Hormonal Injections and Egg Development

After deciding to undergo fertility treatment, you will be injected with fertility medications containing hormones that will help to mature multiple eggs at once. These injections are similar to insulin shots for diabetics patients, which are used once a day. Blood work and ultrasounds are used to monitor the development of the eggs. A final injection is induced To encourage the Egg to be released in a small pocket of fluid called “follicle,”

Egg Retrieval

After that, the eggs are retrieved from the follicles using ultrasounds and anesthesia. The success rate of the pregnancy in the future depends on the number of eggs retrieved during the process. The final steps of the procedure take about 15 minutes to complete. After the procedure is done, the eggs are frozen using cryopreservation technology until the patient is ready to use them.

What Does Egg Freezing Procedure Looks Like

Are There Risks Associated with Egg Freezing?

Just like any other medical procedure, there are also risks associated with Egg Freezing. Such as using the injected hormones to stimulate the eggs may result in ovarian hyperstimulation syndrome. But it is very rare to have these complications. Other than that, there can also be a chance of complications during the egg retrieval process.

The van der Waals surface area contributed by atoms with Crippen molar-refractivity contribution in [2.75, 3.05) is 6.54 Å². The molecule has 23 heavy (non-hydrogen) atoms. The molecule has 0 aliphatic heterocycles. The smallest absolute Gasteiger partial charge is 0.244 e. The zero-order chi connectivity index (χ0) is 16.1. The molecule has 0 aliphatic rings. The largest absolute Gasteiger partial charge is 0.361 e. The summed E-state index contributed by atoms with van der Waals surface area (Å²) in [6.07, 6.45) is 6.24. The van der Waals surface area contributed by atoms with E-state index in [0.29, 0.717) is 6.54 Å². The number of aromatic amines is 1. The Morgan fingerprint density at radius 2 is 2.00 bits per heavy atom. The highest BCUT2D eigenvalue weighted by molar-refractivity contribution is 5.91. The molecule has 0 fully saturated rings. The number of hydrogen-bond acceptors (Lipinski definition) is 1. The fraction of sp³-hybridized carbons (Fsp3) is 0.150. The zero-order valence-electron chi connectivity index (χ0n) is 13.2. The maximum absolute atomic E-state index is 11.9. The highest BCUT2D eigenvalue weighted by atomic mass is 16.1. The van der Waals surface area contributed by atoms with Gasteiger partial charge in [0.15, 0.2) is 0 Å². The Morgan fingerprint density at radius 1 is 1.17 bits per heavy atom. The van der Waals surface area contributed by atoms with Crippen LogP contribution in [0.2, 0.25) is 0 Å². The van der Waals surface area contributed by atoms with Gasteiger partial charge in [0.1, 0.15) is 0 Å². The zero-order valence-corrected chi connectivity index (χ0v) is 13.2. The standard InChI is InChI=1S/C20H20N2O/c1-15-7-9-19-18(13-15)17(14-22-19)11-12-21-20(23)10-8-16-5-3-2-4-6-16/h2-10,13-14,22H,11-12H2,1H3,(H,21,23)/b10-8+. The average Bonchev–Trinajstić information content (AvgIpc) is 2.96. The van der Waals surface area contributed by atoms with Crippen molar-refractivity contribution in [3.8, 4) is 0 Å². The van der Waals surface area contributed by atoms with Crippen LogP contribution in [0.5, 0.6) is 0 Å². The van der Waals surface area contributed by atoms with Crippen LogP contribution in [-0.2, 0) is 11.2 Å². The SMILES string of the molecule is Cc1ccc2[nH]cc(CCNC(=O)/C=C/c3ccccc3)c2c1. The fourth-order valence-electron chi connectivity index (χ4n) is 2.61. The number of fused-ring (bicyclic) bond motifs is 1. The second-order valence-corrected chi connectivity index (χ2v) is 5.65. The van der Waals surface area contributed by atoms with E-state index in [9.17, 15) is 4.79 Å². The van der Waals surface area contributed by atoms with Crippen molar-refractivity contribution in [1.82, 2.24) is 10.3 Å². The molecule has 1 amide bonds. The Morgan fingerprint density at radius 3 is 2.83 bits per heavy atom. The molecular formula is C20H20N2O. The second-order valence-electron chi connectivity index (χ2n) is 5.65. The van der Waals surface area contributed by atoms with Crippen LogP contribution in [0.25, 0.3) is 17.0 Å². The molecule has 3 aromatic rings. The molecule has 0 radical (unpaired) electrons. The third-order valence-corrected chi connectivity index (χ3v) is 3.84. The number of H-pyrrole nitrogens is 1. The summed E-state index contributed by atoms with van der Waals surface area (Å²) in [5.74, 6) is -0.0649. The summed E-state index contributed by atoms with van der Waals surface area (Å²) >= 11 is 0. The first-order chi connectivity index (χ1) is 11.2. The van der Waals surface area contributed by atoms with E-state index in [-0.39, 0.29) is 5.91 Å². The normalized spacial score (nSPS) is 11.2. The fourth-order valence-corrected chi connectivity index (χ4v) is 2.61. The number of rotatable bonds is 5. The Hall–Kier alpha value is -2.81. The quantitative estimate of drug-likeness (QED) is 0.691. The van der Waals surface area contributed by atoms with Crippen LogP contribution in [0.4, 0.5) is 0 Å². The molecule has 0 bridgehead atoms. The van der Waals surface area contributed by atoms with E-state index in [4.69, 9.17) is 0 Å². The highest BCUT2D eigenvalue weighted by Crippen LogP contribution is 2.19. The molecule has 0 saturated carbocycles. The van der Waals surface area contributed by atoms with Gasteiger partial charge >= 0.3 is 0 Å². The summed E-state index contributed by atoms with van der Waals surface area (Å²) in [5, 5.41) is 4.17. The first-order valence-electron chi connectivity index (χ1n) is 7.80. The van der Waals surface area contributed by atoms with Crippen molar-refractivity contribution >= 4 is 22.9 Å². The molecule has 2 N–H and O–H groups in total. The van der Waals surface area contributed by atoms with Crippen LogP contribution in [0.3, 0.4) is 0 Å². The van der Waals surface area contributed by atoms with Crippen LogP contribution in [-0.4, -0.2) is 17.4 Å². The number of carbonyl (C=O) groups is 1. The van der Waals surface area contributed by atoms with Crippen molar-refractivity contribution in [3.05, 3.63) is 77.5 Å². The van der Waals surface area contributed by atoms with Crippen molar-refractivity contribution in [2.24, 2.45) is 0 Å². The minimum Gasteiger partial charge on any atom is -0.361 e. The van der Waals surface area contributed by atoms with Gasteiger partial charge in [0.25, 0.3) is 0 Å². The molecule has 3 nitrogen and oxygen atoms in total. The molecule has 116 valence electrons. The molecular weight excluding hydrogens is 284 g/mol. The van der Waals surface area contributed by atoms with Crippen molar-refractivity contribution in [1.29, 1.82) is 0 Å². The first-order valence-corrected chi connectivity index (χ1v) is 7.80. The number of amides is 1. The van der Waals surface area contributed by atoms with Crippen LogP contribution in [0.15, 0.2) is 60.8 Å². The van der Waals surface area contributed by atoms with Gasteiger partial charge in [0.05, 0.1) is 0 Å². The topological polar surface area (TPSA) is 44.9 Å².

Physical Risks

While most women will not face any complications during the procedure, you may sometimes face complications such as Ovarian hyperstimulation. Although it is rare, your hormones may undergo some changes due to the usage of hormone injections, resulting in side effects such as hormone fluctuation or PMS. These side effects include:

  • Bloating
  • Fluid retention
  • Insomnia
  • Mood swings

Because most of the medications are administered by injections, you may get soreness or redness at the injection site. But all these side effects will be gone after you stop taking the medication. And one more thing, these side effects are experienced by 1-in-4 women. So you can say that it’s rare.

Emotional Risk

The biggest risk that women forget to take under their consideration is the emotional risk. Because Freezing your eggs does not mean that success is inevitable. It would be best if you kept yourself ready for any results. Having false hope can have very bad effects on your emotional state.

It is up to you whether you want to go through with Egg Freezing or not. Because all we can do is inform you about how it’s done and the limitations or benefits of the procedure. But before you make any decision, it is very important to consult with your doctor to have a bit of better advice. By doing so, you will also know whether your health insurance plan will cover the cost of Egg Freezing or not.